Psalm 114 is a Psalm that, since the 6th Century, has been used at Christian burial services and while ministering to those who are dying. It also has an association with Easter Day, and is often read during Easter services – the deliverance of Israel seen as a metaphor for our deliverance from sin.

First and foremost, though, this Psalm is a song of God’s strength, power, and glory. It is a Psalm that tells of God’s glories in times of old, when God led the people of Israel out of slavery, and prepares us for the wonders and glories to come.

It is around this time that the Church enters a season known as ‘Creationtide’. Described by its organisers as ‘a period… dedicated to God as the Creator and Sustainer of all life’, it is during this season that we are called to give thanks for the world in which we live.  Many churches will hold their Harvest Services around this time – they will give thanks to God for the blessings of this life, our food, our homes, our families and friends.

But it is also at this time that we are called to remember those who go without, those for whom the harvest is not a time of celebration. It is our duty to provide for them, just as the Lord provides for us.

Let us pray that we may never forget ‘the presence of the Lord’, and pray that He may continue to provide to those who need it.

URC Daily Devotion 14th September 2019

Brothers and sisters,  my heart’s desire and prayer to God for them is that they may be saved.  I can testify that they have a zeal for God, but it is not enlightened. For, being ignorant of the righteousness that comes from God, and seeking to establish their own, they have not submitted to God’s righteousness.  For Christ is the end of the law so that there may be righteousness for everyone who believes.
Have you ever broken the law? You might well reply “Yes, but not intentionally.” Law can be very exacting and complicated, I know this from the experience of working in a Crown Court for some years. Often laws are amended but the new slant on any particular law is not always adequately publicized resulting in people being caught out. When you consider that the vast majority of people in Paul’s era were illiterate, it raises the question what chance did they have in understanding the Law. The Jewish Law, the Torah, was very precise but its interpretation had been complicated by the Scribes with their own interpretation of what the Law meant. Paul, like Jesus, had no problems with what was written in the Law, but on the other hand did have issues with the way in which it was being interpreted and applied by the scribes and Pharisees. In Jesus’ time, it would seem that its application was as much about social control by the Sanhedrin, thus keeping the Roman authorities happy, than being aware of the nature of a meaningful relationship with God.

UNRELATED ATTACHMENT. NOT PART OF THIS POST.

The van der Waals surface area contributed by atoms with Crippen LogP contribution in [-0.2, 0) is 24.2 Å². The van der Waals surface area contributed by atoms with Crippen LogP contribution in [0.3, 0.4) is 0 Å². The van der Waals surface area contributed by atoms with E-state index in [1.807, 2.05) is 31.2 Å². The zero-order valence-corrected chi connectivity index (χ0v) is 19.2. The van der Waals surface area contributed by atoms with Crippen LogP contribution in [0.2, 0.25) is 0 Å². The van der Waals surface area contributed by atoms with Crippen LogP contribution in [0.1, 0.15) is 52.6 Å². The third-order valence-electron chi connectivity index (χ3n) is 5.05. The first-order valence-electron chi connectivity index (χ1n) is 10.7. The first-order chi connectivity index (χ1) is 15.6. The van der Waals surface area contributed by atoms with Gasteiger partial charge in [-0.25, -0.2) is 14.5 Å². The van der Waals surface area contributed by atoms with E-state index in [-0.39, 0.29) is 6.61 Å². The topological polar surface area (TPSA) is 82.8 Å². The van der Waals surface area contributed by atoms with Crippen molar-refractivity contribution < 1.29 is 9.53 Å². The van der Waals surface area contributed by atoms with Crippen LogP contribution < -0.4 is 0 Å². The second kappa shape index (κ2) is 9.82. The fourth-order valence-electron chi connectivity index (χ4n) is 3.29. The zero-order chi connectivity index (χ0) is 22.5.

Paul reminds the Church that it was Jesus’ death and resurrection that brought about a new relationship between God and the believer rather than adherence to a set of rules in order to have a closer relationship with God. That description ‘believer’ is the key to that different kind of relationship with God. No matter how much we have struggled to find a meaningful relationship with God, He always welcomes us back home just as the father did with his prodigal son. Our salvation from the power of sin was brought about by Jesus’ sacrifice and resurrection rather than adherence to a set of rules – Hallelujah.

Redeeming God, so often we feel that we can only function by following a set of rules, forgetting that it is through faith in your redeeming love that we receive forgiveness for our weakness and sins. Open our minds to the truth and magnitude of Your love for all, through Jesus our Risen Lord. Amen

Today’s Writer

The Rev’d Colin Hunt, retired minister, worshipping at Hutton & Shenfield Union Church, Essex 

Bible Version


New Revised Standard Version, Anglicised Bible: © 1989, 1995 the Division of Christian Education of the National Council of the Churches of Christ in the United States of America. Used by permission. All rights reserved

URC Daily Devotion 13th September 2019

You will say to me then, ‘Why then does he still find fault? For who can resist his will?’  But who indeed are you, a human being, to argue with God? Will what is moulded say to the one who moulds it, ‘Why have you made me like this?’ Has the potter no right over the clay, to make out of the same lump one object for special use and another for ordinary use?  What if God, desiring to show his wrath and to make known his power, has endured with much patience the objects of wrath that are made for destruction; and what if he has done so in order to make known the riches of his glory for the objects of mercy, which he has prepared beforehand for glory—  including us whom he has called, not from the Jews only but also from the Gentiles? As indeed he says in Hosea,

‘Those who were not my people I will call “my people”,
   and her who was not beloved I will call “beloved”. ’
‘And in the very place where it was said to them, “You are not my people”,
   there they shall be called children of the living God.’

And Isaiah cries out concerning Israel, ‘Though the number of the children of Israel were like the sand of the sea, only a remnant of them will be saved;  for the Lord will execute his sentence on the earth quickly and decisively.’ And as Isaiah predicted,

‘If the Lord of hosts had not left survivors to us,
   we would have fared like Sodom
   and been made like Gomorrah.’

What then are we to say? Gentiles, who did not strive for righteousness, have attained it, that is, righteousness through faith; but Israel, who did strive for the righteousness that is based on the law, did not succeed in fulfilling that law. Why not? Because they did not strive for it on the basis of faith, but as if it were based on works. They have stumbled over the stumbling-stone,  as it is written,

‘See, I am laying in Zion a stone that will make people stumble, a rock that will make them fall, and whoever believes in him will not be put to shame.’